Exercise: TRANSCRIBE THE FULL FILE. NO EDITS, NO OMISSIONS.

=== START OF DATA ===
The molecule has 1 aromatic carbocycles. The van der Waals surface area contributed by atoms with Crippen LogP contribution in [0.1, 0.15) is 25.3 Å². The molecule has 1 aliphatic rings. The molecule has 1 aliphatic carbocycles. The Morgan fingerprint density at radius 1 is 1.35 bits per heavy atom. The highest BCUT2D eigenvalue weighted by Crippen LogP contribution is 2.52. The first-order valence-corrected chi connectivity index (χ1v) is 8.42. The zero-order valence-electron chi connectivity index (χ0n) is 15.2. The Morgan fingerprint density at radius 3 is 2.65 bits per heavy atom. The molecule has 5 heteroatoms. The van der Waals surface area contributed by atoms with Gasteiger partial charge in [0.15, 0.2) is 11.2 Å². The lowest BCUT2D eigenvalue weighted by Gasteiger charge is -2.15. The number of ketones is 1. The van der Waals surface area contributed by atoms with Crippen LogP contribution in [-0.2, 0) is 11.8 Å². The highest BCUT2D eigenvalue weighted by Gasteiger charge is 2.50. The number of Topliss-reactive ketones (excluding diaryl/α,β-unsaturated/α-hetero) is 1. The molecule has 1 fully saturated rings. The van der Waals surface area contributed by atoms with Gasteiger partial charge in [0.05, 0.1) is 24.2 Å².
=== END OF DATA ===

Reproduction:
The molecule has 1 aromatic carbocycles. The van der Waals surface area contributed by atoms with Crippen LogP contribution in [0.1, 0.15) is 25.3 Å². The molecule has 1 aliphatic rings. The molecule has 1 aliphatic carbocycles. The Morgan fingerprint density at radius 1 is 1.35 bits per heavy atom. The highest BCUT2D eigenvalue weighted by Crippen LogP contribution is 2.52. The first-order valence-corrected chi connectivity index (χ1v) is 8.42. The zero-order valence-electron chi connectivity index (χ0n) is 15.2. The Morgan fingerprint density at radius 3 is 2.65 bits per heavy atom. The molecule has 5 heteroatoms. The van der Waals surface area contributed by atoms with Gasteiger partial charge in [0.15, 0.2) is 11.2 Å². The lowest BCUT2D eigenvalue weighted by Gasteiger charge is -2.15. The number of ketones is 1. The van der Waals surface area contributed by atoms with Crippen LogP contribution in [-0.2, 0) is 11.8 Å². The highest BCUT2D eigenvalue weighted by Gasteiger charge is 2.50. The number of Topliss-reactive ketones (excluding diaryl/α,β-unsaturated/α-hetero) is 1. The molecule has 1 fully saturated rings. The van der Waals surface area contributed by atoms with Gasteiger partial charge in [0.05, 0.1) is 24.2 Å².